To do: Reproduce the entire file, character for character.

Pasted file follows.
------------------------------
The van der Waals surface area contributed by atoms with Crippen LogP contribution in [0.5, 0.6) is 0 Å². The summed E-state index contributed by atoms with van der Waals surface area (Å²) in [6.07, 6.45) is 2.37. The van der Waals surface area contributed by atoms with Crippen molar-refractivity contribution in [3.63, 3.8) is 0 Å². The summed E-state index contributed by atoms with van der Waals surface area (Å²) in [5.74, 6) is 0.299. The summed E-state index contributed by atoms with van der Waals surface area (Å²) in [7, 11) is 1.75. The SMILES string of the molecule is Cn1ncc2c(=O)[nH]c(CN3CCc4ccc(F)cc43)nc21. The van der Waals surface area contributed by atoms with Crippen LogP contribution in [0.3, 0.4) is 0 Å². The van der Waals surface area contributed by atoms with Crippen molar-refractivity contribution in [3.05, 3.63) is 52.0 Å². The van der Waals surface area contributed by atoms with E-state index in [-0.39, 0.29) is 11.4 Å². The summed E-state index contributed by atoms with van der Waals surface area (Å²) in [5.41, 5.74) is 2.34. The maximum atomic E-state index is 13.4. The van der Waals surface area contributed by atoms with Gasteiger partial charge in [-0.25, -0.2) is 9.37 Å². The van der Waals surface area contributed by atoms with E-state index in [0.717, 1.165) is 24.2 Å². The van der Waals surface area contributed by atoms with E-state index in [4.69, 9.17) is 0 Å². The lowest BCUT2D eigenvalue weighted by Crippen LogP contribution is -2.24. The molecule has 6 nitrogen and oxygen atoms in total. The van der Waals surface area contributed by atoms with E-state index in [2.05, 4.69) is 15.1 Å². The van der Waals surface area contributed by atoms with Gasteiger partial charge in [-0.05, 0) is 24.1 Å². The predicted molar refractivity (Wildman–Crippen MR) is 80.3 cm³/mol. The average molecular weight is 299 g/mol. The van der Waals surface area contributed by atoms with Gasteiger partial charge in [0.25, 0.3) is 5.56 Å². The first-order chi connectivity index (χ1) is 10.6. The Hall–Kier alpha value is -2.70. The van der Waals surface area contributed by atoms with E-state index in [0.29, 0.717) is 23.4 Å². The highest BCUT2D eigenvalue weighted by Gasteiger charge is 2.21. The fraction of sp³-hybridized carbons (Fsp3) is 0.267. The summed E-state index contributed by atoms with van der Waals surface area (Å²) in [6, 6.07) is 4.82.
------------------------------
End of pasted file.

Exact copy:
The van der Waals surface area contributed by atoms with Crippen LogP contribution in [0.5, 0.6) is 0 Å². The summed E-state index contributed by atoms with van der Waals surface area (Å²) in [6.07, 6.45) is 2.37. The van der Waals surface area contributed by atoms with Crippen molar-refractivity contribution in [3.63, 3.8) is 0 Å². The summed E-state index contributed by atoms with van der Waals surface area (Å²) in [5.74, 6) is 0.299. The summed E-state index contributed by atoms with van der Waals surface area (Å²) in [7, 11) is 1.75. The SMILES string of the molecule is Cn1ncc2c(=O)[nH]c(CN3CCc4ccc(F)cc43)nc21. The van der Waals surface area contributed by atoms with Crippen LogP contribution in [0.3, 0.4) is 0 Å². The van der Waals surface area contributed by atoms with Crippen molar-refractivity contribution in [3.05, 3.63) is 52.0 Å². The van der Waals surface area contributed by atoms with E-state index in [-0.39, 0.29) is 11.4 Å². The summed E-state index contributed by atoms with van der Waals surface area (Å²) in [5.41, 5.74) is 2.34. The maximum atomic E-state index is 13.4. The van der Waals surface area contributed by atoms with Gasteiger partial charge in [-0.25, -0.2) is 9.37 Å². The van der Waals surface area contributed by atoms with E-state index in [0.717, 1.165) is 24.2 Å². The van der Waals surface area contributed by atoms with E-state index in [4.69, 9.17) is 0 Å². The lowest BCUT2D eigenvalue weighted by Crippen LogP contribution is -2.24. The molecule has 6 nitrogen and oxygen atoms in total. The van der Waals surface area contributed by atoms with E-state index in [2.05, 4.69) is 15.1 Å². The van der Waals surface area contributed by atoms with Gasteiger partial charge in [-0.05, 0) is 24.1 Å². The predicted molar refractivity (Wildman–Crippen MR) is 80.3 cm³/mol. The average molecular weight is 299 g/mol. The van der Waals surface area contributed by atoms with Gasteiger partial charge in [0.25, 0.3) is 5.56 Å². The first-order chi connectivity index (χ1) is 10.6. The Hall–Kier alpha value is -2.70. The van der Waals surface area contributed by atoms with E-state index in [0.29, 0.717) is 23.4 Å². The highest BCUT2D eigenvalue weighted by Gasteiger charge is 2.21. The fraction of sp³-hybridized carbons (Fsp3) is 0.267. The summed E-state index contributed by atoms with van der Waals surface area (Å²) in [6, 6.07) is 4.82.